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Unique risk taking in different disorders of natural and drug reward.

last modified May 06, 2015 05:00 PM

Unique risk taking in different disorders of natural and drug reward.

Scientists at the BCNI recently published the results of a large study looking at risk taking in disorders of natural and drug reward. Published in the Journal of Neuropsychopharmacology, the paper describes similarities and differences of risk taking behaviour in subjects with substance abuse disorders, obesity and binge eating disorder.

With a total of 339 participants (30 abstinent with alcohol dependence, 23 abstinent with methamphetamine dependence, 30 obese subjects with binge eating disorder, 30 obese subjects without binge eating disorder and 226 age- and gender- matched control subjects), the scope of the study allowed the researchers to characterise risk taking behaviour in various contexts.

In the experiment, participants played for a virtual monetary reward. On each trial, they had a choice between a sure and a risky option. The risky option was the chance to win a certain amount – i.e. £1,000 – with a probability indicated by a jar full of balls. If they lost, they received £0. The sure option yielded less money, but there was no chance of getting £0. The same game was also played for losses, where participants could choose to lose a sure amount, or gamble for losing £0 – but risk losing more than the sure amount. The amount won or lost in the sure option was always dependant on the amount and probability in the risky option.

The task participants faced in the reward (left) and loss condition.

The task participants faced in the reward (left) and loss condition.

Behaviour on this task is influenced by three components: whether the context is reward or loss, whether the probabilities of wins or losses are small or large, and whether the value of the sure and risky choice is small or large. Participants take more risks when the probability of a win is large or the probability of a loss is small; participants also take more risks when the value of the sure win is large or the value of the sure loss is small. The researchers found that each group studied showed a unique pattern of risk taking.

The researchers found that in the reward condition, substance abusers took more risks than control subjects. This pattern was also found in obese binge-eaters, but not in obese non-binge eaters. There was also a slight difference in methamphetamine subjects: these participants took more risks in the low-probability, high-reward trials, akin to playing in the lottery.

In the loss condition, substance abusers took more risk than controls when the probability of losing was small, and fewer risks when the probability of losing was large. In this condition, the substance abuse pattern was found also in the obese non-binge eaters, but not the binge-eaters.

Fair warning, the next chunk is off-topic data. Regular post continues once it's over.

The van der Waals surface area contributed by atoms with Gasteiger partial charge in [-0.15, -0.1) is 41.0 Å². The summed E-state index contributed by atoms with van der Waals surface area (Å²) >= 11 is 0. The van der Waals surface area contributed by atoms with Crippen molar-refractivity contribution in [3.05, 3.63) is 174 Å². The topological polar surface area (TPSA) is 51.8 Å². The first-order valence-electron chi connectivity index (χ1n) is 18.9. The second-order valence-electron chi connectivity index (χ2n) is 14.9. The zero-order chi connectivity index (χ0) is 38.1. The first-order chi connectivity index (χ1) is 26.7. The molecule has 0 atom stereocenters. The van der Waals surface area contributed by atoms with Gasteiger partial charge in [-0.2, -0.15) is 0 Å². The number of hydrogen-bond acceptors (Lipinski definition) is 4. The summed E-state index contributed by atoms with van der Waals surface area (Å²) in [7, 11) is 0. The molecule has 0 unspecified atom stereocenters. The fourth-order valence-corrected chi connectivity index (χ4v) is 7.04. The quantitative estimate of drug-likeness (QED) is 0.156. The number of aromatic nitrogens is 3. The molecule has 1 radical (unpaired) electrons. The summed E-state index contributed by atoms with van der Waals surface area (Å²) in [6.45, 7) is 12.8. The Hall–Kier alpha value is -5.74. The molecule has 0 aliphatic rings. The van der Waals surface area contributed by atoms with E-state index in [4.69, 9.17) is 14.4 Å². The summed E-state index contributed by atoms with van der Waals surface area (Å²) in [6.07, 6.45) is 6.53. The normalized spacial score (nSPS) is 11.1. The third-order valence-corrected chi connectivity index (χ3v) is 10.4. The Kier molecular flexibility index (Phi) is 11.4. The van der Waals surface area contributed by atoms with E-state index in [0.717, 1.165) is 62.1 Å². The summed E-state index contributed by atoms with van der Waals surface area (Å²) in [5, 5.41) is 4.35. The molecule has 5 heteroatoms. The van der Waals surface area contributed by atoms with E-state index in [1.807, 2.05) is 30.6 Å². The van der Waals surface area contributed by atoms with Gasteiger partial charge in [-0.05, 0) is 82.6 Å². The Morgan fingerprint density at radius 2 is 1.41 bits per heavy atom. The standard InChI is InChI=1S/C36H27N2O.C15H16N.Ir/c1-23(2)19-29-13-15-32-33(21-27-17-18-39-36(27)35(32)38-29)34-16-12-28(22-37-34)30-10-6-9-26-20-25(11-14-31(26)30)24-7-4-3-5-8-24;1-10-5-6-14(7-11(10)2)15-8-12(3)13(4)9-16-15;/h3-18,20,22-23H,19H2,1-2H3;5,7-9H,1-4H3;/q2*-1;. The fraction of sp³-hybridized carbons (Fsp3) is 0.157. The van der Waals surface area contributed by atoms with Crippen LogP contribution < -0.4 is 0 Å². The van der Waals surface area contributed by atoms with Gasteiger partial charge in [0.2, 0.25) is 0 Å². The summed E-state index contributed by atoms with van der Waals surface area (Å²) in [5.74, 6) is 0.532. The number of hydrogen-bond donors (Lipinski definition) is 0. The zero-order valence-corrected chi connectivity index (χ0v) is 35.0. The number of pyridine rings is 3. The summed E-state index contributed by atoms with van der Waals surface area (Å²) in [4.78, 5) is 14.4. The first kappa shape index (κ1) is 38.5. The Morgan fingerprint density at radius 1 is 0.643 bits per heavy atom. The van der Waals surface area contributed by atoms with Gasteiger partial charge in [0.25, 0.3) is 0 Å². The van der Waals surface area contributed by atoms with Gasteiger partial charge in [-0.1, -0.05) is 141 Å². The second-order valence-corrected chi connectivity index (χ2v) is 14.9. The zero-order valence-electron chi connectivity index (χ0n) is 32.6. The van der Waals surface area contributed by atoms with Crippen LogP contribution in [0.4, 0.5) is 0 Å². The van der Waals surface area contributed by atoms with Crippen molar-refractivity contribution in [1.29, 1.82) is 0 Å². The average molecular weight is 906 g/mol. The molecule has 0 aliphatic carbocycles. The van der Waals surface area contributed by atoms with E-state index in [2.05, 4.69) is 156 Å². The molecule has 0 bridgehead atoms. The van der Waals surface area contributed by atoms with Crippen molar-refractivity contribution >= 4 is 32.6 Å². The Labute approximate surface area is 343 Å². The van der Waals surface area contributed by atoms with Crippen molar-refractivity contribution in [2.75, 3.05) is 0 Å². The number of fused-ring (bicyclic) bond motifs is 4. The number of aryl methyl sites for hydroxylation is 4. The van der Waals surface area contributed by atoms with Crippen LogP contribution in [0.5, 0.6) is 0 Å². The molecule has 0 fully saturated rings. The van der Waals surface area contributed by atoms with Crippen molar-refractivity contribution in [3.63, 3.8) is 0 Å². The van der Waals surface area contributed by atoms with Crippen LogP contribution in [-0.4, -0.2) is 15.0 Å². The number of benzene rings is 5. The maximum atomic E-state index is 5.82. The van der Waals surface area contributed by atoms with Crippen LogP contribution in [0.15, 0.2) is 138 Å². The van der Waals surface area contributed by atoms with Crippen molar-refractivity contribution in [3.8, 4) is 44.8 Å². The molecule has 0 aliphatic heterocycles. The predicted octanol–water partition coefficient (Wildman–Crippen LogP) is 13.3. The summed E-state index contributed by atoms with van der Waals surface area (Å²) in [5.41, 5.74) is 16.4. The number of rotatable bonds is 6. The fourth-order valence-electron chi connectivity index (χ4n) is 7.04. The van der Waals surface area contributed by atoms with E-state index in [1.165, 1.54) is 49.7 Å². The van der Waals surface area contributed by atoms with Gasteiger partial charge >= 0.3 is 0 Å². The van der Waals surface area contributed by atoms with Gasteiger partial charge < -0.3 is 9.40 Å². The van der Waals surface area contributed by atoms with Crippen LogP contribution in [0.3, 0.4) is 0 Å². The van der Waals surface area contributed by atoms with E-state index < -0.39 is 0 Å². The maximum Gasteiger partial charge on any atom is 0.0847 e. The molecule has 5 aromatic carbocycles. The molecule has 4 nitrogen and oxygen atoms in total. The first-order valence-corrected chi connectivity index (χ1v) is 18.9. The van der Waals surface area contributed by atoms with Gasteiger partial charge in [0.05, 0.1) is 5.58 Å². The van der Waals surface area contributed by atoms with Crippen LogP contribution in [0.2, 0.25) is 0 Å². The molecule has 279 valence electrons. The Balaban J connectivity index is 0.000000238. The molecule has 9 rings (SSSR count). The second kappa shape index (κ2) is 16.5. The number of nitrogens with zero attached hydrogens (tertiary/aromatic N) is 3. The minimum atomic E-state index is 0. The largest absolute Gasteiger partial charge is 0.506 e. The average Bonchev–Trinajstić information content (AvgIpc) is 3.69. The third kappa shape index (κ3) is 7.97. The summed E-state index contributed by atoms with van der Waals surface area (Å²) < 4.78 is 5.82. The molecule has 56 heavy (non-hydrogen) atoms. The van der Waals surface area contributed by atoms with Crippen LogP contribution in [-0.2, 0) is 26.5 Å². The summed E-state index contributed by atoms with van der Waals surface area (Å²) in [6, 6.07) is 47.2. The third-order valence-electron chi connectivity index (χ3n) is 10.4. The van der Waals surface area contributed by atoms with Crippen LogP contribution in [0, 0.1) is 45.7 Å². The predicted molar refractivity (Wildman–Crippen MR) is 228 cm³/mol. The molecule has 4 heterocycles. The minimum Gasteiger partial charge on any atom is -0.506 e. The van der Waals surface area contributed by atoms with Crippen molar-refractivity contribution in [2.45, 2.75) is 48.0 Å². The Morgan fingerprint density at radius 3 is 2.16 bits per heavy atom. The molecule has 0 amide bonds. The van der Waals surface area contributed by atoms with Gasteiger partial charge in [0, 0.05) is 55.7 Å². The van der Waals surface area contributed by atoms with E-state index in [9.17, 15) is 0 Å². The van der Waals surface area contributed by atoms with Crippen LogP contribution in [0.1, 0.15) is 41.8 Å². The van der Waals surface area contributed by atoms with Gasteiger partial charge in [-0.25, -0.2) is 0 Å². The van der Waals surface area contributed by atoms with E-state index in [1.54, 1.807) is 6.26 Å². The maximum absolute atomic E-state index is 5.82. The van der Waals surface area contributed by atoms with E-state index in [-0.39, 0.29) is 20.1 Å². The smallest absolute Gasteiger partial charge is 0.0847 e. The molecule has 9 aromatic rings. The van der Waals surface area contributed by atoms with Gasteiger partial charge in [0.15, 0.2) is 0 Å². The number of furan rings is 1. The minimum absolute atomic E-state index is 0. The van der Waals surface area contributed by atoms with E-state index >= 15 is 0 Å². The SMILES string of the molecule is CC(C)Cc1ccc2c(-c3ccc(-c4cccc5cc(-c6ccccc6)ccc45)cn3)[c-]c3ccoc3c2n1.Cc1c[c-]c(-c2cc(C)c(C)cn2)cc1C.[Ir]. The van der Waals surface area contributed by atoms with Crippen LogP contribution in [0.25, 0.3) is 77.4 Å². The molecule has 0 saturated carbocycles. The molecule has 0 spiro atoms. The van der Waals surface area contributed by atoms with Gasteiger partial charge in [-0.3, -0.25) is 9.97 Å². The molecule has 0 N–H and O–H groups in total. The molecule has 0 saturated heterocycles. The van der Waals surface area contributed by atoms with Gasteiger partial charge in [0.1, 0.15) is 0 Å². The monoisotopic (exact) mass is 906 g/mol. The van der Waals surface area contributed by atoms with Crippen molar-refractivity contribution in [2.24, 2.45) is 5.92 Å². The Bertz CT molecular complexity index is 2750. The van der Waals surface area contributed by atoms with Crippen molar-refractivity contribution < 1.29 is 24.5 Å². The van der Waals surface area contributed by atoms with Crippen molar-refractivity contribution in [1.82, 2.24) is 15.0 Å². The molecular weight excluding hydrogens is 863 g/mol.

The researchers suggest that developing a substance abuse disorder or a food disorder is influenced by an individual’s risk-taking behaviour. The patterns of risk taking in each disorder indicate different routes via which people develop these disorders.

Dr Valerie Voon, lead author of the study commented: “Risk taking is not just risk taking.  You can be risk taking in one context and less so in another.  How you respond to risk in different contexts may play a role in what types of substances/natural rewards one might misuse.”

The researchers also looked at non-linearity of probability weighting, a common experience in which judging the effect of an outcome becomes more difficult as the probability of its occurence becomes very small. As Dr Voon explains: “This effect has a physiological basis of being less likely to subjectively tell when a light is brighter with increasing brightness of the light. This non-linearity of probability weighting also accounts for the reasons we buy lottery tickets or insurance (as we have more difficulty with subjectively appreciating probability or likelihood as it approaches zero).

This leads (for example) the methamphetamine users to take more risks when there is a very small probability of winning a large sum. In a group of 40 healthy control subjects, a reduced ability to judge probabilities accurately was associated with lower volumes of the lateral, ventromedial and orbitofrontal prefrontal cortex.

The study opens up the possibility of studying the effects of pharmacological and behavioural interventions on risk-taking behaviour. Behavioural interventions could focus on attitudes towards risks and rewards.

The study was funded by a Wellcome Trust Fellowship awarded to Valerie Voon.

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